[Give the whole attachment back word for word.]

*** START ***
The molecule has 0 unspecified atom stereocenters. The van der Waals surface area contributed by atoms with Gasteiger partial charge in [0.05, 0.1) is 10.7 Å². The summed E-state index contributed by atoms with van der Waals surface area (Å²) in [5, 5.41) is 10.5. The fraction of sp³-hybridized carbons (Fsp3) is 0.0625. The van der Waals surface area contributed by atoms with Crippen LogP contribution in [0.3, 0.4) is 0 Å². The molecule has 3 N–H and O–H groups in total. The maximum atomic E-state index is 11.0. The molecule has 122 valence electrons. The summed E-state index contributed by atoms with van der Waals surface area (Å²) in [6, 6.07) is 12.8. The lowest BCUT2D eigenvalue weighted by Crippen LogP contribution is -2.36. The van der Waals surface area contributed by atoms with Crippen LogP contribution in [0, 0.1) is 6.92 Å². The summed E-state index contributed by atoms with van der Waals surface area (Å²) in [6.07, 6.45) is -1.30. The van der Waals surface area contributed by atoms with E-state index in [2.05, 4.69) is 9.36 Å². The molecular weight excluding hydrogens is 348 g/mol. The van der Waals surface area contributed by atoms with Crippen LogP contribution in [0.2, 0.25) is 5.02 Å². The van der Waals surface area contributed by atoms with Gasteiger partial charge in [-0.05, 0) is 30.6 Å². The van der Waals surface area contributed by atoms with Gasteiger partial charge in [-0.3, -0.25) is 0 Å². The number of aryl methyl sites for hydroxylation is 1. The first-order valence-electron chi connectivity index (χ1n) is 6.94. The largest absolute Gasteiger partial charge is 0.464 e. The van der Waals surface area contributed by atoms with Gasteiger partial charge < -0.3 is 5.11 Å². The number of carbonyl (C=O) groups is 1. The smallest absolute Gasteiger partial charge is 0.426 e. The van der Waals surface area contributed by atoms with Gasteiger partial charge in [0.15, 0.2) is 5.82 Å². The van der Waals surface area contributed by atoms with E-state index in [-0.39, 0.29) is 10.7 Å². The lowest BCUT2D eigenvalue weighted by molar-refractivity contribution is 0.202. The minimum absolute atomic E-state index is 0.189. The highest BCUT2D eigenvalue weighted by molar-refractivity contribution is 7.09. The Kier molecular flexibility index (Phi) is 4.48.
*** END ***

The molecule has 0 unspecified atom stereocenters. The van der Waals surface area contributed by atoms with Gasteiger partial charge in [0.05, 0.1) is 10.7 Å². The summed E-state index contributed by atoms with van der Waals surface area (Å²) in [5, 5.41) is 10.5. The fraction of sp³-hybridized carbons (Fsp3) is 0.0625. The van der Waals surface area contributed by atoms with Crippen LogP contribution in [0.3, 0.4) is 0 Å². The molecule has 3 N–H and O–H groups in total. The maximum atomic E-state index is 11.0. The molecule has 122 valence electrons. The summed E-state index contributed by atoms with van der Waals surface area (Å²) in [6, 6.07) is 12.8. The lowest BCUT2D eigenvalue weighted by Crippen LogP contribution is -2.36. The van der Waals surface area contributed by atoms with Crippen LogP contribution in [0, 0.1) is 6.92 Å². The summed E-state index contributed by atoms with van der Waals surface area (Å²) in [6.07, 6.45) is -1.30. The van der Waals surface area contributed by atoms with E-state index in [2.05, 4.69) is 9.36 Å². The molecular weight excluding hydrogens is 348 g/mol. The van der Waals surface area contributed by atoms with Crippen LogP contribution in [0.2, 0.25) is 5.02 Å². The van der Waals surface area contributed by atoms with Gasteiger partial charge in [-0.05, 0) is 30.6 Å². The van der Waals surface area contributed by atoms with Gasteiger partial charge in [-0.3, -0.25) is 0 Å². The number of aryl methyl sites for hydroxylation is 1. The first-order valence-electron chi connectivity index (χ1n) is 6.94. The largest absolute Gasteiger partial charge is 0.464 e. The van der Waals surface area contributed by atoms with Gasteiger partial charge < -0.3 is 5.11 Å². The number of carbonyl (C=O) groups is 1. The smallest absolute Gasteiger partial charge is 0.426 e. The van der Waals surface area contributed by atoms with Gasteiger partial charge in [0.15, 0.2) is 5.82 Å². The van der Waals surface area contributed by atoms with E-state index in [-0.39, 0.29) is 10.7 Å². The lowest BCUT2D eigenvalue weighted by molar-refractivity contribution is 0.202. The minimum absolute atomic E-state index is 0.189. The highest BCUT2D eigenvalue weighted by molar-refractivity contribution is 7.09. The Kier molecular flexibility index (Phi) is 4.48.